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Boom Busters: A Look at Law Enforcement

Montana Journalism Review is cranking into full-time work on our print edition, but we’re still taking a bit of time to talk about another odd bit of Montana trivia. As stories start to stack up on our desks, here’s another Boom Busters.

This week, we’ll look at the seal for a group of people you likely wish you don’t have to see up close. A little hint: they have wide-brimmed hats, black cars and even a catchphrase, “Do you know how fast you were going back there?”

On the patch of every Montana Highway Patrol officer uniform, there is a series of numbers under the state seal. It is a short string, “3-7-77” and the weirdest part is, nobody seems to know what it stands for. There is no record on why it was put on the logo, or a clear policy on what it refers to.

It’s certainly not the only strange law enforcement reference. The U.S. Department of Justice has a similar issue on its seal. The Latin phrase, “Qui Pro Domina Justitia Sequitur,” has never been fully explained. It doesn’t appear to have a clear translation, and the DOJ doesn’t have any documentation on when it was adopted, or why.

The Justice Department even issued a letter 20 years ago with its best clarification of the motto. It is, as you might guess, thrilling reading. The closest answer it comes to is that the rough translation from Latin means, “who prosecutes on behalf of justice (or the Lady Justice),” and refers to the head of the DOJ, the Attorney General. But it also describes a true translation of the motto as “hopeless” because individual words have been changed and altered through the years.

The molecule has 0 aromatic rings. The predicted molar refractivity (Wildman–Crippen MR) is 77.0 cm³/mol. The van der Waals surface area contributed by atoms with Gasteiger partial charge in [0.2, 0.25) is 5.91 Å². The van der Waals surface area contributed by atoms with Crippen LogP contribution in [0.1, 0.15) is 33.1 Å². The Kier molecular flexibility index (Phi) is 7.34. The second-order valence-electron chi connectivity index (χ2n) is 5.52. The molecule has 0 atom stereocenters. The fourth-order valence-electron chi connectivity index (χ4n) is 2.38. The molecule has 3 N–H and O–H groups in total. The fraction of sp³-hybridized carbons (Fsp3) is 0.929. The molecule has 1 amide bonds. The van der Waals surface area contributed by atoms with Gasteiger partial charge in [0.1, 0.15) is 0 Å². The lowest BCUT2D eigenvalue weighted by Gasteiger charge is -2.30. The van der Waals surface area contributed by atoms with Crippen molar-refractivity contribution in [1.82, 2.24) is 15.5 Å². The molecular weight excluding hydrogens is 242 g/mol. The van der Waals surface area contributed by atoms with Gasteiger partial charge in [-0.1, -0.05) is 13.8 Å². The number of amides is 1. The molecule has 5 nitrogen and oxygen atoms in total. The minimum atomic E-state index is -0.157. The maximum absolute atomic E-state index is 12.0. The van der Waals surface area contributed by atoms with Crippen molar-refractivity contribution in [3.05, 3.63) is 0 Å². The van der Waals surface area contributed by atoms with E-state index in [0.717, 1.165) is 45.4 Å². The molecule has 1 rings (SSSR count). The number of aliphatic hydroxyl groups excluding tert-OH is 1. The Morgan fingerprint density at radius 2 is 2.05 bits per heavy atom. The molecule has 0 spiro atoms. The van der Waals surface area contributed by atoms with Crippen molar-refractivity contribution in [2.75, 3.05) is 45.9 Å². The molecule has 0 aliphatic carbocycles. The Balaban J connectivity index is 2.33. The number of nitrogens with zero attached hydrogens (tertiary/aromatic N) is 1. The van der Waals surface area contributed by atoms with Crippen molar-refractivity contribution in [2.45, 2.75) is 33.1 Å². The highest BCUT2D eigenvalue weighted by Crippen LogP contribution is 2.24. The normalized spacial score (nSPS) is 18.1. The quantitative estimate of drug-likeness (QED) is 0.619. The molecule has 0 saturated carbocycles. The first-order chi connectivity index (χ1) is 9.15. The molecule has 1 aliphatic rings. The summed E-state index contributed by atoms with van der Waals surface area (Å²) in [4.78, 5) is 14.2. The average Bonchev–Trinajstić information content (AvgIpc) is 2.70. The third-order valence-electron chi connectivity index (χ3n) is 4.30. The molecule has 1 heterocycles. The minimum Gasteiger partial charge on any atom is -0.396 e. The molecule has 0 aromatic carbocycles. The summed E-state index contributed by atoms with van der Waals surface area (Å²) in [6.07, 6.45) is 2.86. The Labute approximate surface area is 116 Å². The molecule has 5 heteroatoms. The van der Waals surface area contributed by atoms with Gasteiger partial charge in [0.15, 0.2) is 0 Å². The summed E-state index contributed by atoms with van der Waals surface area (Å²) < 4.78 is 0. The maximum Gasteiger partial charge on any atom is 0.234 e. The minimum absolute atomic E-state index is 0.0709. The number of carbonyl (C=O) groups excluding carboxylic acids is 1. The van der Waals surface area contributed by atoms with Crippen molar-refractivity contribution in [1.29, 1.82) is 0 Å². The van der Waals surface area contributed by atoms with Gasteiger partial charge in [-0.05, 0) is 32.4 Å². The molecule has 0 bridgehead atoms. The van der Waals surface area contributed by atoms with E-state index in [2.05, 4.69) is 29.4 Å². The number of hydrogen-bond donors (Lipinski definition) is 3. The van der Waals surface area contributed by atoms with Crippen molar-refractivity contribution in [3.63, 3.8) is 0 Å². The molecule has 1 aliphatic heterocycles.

There are several theories out there as to the origins of 3-7-77. The numbers were once the symbol of the Montana Vigilantes, who disbanded in the late 1800s. They used the numbers as a marker to tell people that it was time to get out of town, or else. The actual numbers could refer to anything from the amount of time a person has left to leave, to the size of the grave they will be buried in if they don’t. A highway patrol spokesperson told us that the department doesn’t have a better answer, only that it is “tradition” for 3-7-77 to be a part of the shoulder patch.